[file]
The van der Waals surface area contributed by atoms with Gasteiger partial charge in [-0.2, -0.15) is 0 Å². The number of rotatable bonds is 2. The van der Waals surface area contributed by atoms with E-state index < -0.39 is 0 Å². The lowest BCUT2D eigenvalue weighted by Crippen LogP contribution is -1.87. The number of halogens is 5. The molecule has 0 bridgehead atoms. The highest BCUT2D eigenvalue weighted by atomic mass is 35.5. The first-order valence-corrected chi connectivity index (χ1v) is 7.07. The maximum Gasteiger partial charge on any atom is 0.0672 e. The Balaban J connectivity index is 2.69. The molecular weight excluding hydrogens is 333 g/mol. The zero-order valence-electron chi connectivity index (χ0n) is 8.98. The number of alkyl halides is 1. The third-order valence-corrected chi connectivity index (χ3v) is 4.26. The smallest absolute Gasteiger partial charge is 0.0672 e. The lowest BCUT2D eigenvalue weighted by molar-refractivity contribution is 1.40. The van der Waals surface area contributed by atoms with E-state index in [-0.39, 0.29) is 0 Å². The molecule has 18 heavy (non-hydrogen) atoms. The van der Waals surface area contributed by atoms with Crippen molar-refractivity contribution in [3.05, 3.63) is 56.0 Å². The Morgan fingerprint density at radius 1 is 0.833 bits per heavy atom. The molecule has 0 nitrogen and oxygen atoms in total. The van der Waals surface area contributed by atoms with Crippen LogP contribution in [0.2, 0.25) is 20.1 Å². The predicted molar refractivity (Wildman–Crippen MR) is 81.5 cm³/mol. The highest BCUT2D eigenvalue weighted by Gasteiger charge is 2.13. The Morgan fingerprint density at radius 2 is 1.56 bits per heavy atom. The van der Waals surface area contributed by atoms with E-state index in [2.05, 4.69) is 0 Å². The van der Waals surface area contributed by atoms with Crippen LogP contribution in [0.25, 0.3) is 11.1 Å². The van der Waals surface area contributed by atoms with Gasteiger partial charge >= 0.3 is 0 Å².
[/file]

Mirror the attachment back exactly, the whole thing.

The van der Waals surface area contributed by atoms with Gasteiger partial charge in [-0.2, -0.15) is 0 Å². The number of rotatable bonds is 2. The van der Waals surface area contributed by atoms with E-state index < -0.39 is 0 Å². The lowest BCUT2D eigenvalue weighted by Crippen LogP contribution is -1.87. The number of halogens is 5. The molecule has 0 bridgehead atoms. The highest BCUT2D eigenvalue weighted by atomic mass is 35.5. The first-order valence-corrected chi connectivity index (χ1v) is 7.07. The maximum Gasteiger partial charge on any atom is 0.0672 e. The Balaban J connectivity index is 2.69. The molecular weight excluding hydrogens is 333 g/mol. The zero-order valence-electron chi connectivity index (χ0n) is 8.98. The number of alkyl halides is 1. The third-order valence-corrected chi connectivity index (χ3v) is 4.26. The smallest absolute Gasteiger partial charge is 0.0672 e. The lowest BCUT2D eigenvalue weighted by molar-refractivity contribution is 1.40. The van der Waals surface area contributed by atoms with E-state index in [-0.39, 0.29) is 0 Å². The molecule has 18 heavy (non-hydrogen) atoms. The van der Waals surface area contributed by atoms with Crippen molar-refractivity contribution in [3.05, 3.63) is 56.0 Å². The Morgan fingerprint density at radius 1 is 0.833 bits per heavy atom. The molecule has 0 nitrogen and oxygen atoms in total. The van der Waals surface area contributed by atoms with Crippen LogP contribution in [0.2, 0.25) is 20.1 Å². The predicted molar refractivity (Wildman–Crippen MR) is 81.5 cm³/mol. The highest BCUT2D eigenvalue weighted by Gasteiger charge is 2.13. The Morgan fingerprint density at radius 2 is 1.56 bits per heavy atom. The van der Waals surface area contributed by atoms with E-state index in [2.05, 4.69) is 0 Å². The van der Waals surface area contributed by atoms with Crippen LogP contribution in [0.25, 0.3) is 11.1 Å². The van der Waals surface area contributed by atoms with Gasteiger partial charge >= 0.3 is 0 Å².